This global military competition established the ground for the Cold War. The destruction of the Russian Revolution turned the hope offered by socialism to millions around the world to despair and confusion.

Communist Parties internationally attracted the most dedicated activists and radical writers in solidarity with the Russian Revolution.

But by the late 1920s their leaderships were forced to serve as the foreign policy diplomats of Stalinist Russia or face severe criticism and expulsion.

Communist Parties in China, Germany, Spain, Cuba and elsewhere, tragically betrayed revolutionary prospects for workers’ power.

Clarity about the Russian revolution, its rise and its demise, is critical to what we do today.

Tony Cliff, founder of the Socialist Workers Party and the International Socialist Tendency, developed a Marxist analysis of Stalinism in a book titled State Capitalism in Russia, originally written in 1947. The text is available on


Seeing the class contradictions inside the Soviet Union was like a beacon of light in a dark tunnel.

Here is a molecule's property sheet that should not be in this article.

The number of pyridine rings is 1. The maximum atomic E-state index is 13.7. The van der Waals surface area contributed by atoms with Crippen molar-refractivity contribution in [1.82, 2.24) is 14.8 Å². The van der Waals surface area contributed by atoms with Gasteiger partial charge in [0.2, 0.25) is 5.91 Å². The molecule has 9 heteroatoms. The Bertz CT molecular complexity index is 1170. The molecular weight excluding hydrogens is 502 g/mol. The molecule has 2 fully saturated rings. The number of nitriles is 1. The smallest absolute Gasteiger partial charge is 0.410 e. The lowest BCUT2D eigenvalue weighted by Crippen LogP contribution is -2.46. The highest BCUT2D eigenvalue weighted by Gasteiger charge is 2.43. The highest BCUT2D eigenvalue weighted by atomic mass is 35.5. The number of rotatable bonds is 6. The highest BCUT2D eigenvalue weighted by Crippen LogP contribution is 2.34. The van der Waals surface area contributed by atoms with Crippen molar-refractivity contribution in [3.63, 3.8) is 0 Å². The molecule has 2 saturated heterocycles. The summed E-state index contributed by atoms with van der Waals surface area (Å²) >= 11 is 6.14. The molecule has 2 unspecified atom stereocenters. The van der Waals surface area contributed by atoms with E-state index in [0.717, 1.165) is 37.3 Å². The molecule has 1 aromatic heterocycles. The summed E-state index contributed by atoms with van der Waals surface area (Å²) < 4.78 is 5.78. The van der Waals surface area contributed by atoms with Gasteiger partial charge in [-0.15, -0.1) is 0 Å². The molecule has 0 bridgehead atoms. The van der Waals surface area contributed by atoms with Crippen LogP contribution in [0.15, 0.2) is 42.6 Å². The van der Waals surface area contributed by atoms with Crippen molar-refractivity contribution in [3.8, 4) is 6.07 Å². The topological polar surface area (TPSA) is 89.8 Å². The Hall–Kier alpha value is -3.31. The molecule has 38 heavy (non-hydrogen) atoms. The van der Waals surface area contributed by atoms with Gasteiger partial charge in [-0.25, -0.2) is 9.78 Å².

It allowed a small minority of socialists in the West to retain, in very difficult circumstances, the real meaning of Marxism – a realistic science of human freedom, based on the self-emancipation of the working class.

Stalinism today is certainly much less influential than in the decades of the Cold War. But the legacy of Stalinism still weighs heavily.

A vision of human emancipation as embracing as that inspired by the early years of the Russian Revolution has largely been lost on the left.

Commonly, debates about socialism are not based on imagining the possible and thinking about the potential of humanity freed from the dictates of capitalism. Instead, they are about pointing to examples of “really existing socialism”.

There is little focus on the contradictions of capitalism, and the potential of the mass of workers and the poor to change the world and create something new and different.

When people talk of a socialist alternative, usually the examples of Fidel Castro’s Cuba or Hugo Chavez’ Venezuela are held up as the models. These are states that have boldly stood up against US imperialism. Their inspiration to the anti-war and anti-capitalist movements has been profound.